So the mother brought a gold plate and the food that her unselfish daughter, the Moon, had brought her heaped the plate high. She ate it, and then she turned to her three children, for she had something important to say to them. She spoke first to the Sun.

"You were thoughtless and selfish, my daughter," she said. "You went out and enjoyed yourself with no thought of one who was left alone at home. Hereafter you shall be no longer beloved among men. Your rays shall be so hot and burning that they shall scorch everything they touch. Men shall cover their heads when you appear, and they shall run away from you."

And that is why, to this day, the Sun is hot and blazing.

Next the mother spoke to the Wind.

"You, too, my daughter, have been unkind and greedy," she said. "You, also, enjoyed yourself with no thought of any one else. You shall blow in the parching heat of your sister, the Sun, and wither and blast all that you touch. No one shall love you any longer, but all men will dislike and avoid you."

And that is why, to this day, the Wind, blowing in hot weather, is so unpleasant.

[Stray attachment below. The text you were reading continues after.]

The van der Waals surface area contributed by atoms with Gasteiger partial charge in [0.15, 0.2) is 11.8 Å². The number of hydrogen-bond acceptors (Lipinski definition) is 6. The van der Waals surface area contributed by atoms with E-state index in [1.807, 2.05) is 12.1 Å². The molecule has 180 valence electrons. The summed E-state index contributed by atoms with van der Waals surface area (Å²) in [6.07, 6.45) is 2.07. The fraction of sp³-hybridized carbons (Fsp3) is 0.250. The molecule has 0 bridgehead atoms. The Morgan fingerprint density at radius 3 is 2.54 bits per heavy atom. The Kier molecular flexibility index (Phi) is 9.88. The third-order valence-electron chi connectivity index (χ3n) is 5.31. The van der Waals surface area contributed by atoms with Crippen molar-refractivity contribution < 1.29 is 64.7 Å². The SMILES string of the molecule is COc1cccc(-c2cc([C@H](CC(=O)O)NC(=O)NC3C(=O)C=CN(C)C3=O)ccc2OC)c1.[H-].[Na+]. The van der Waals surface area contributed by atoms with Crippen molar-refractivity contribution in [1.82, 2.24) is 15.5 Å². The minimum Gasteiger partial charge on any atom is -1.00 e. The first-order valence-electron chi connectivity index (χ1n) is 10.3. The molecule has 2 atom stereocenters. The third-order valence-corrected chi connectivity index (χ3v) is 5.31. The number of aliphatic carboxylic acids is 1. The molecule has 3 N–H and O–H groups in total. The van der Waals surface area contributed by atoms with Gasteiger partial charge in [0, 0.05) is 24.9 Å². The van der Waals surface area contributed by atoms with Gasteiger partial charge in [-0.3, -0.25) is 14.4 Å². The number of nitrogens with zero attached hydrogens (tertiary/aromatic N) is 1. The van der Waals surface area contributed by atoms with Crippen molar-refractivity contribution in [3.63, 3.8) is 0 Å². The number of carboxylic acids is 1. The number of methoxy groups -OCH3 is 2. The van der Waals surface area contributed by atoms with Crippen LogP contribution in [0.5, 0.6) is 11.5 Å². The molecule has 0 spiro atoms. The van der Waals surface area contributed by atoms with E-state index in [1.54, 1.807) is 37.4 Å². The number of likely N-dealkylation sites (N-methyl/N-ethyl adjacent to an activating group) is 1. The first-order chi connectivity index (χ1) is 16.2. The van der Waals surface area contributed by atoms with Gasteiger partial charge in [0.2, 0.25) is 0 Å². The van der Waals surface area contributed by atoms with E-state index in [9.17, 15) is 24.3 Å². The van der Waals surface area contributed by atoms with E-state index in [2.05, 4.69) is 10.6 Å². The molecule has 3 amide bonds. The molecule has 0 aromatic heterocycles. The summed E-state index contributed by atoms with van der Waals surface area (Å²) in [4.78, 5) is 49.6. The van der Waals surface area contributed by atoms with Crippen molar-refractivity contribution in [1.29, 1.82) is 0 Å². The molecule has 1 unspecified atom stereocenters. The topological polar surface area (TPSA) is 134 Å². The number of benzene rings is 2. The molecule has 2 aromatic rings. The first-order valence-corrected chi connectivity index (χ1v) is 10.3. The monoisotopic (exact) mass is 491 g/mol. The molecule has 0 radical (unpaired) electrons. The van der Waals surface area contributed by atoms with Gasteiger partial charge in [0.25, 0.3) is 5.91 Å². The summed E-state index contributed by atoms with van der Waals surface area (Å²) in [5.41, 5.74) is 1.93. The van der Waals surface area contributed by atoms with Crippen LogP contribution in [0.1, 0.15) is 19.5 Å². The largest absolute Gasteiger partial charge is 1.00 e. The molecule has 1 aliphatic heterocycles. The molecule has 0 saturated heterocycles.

But, last, the mother spoke to her kind daughter, the Moon.

"You remembered your mother, and were unselfish," she said. "To those who are thoughtful of their mother, great blessings come. For all time your light shall be cool, and calm, and beautiful. You shall wane, but you shall wax again. You shall make the dark night bright, and all men shall call you blessed."

And that is why, to this day, the Moon is so cool, and bright, and beautiful.


Everything in the woods was covered deep with snow, the berries, the juicy young bushes, and the roots. The animals had stowed themselves away for the winter to sleep; the bear in a deep cave, the chipmunk in a hollow log, and the wild mouse in a cozy hole beneath the roots of a tree. The wind sang a high, shrill song in the tops of the pine trees, and the doors of the wigwams were shut tight.

But the door of Son-of-a-Brave's wigwam suddenly opened a little way and the Indian boy, himself, looked out. He had his bow and a newly tipped arrow in his hands.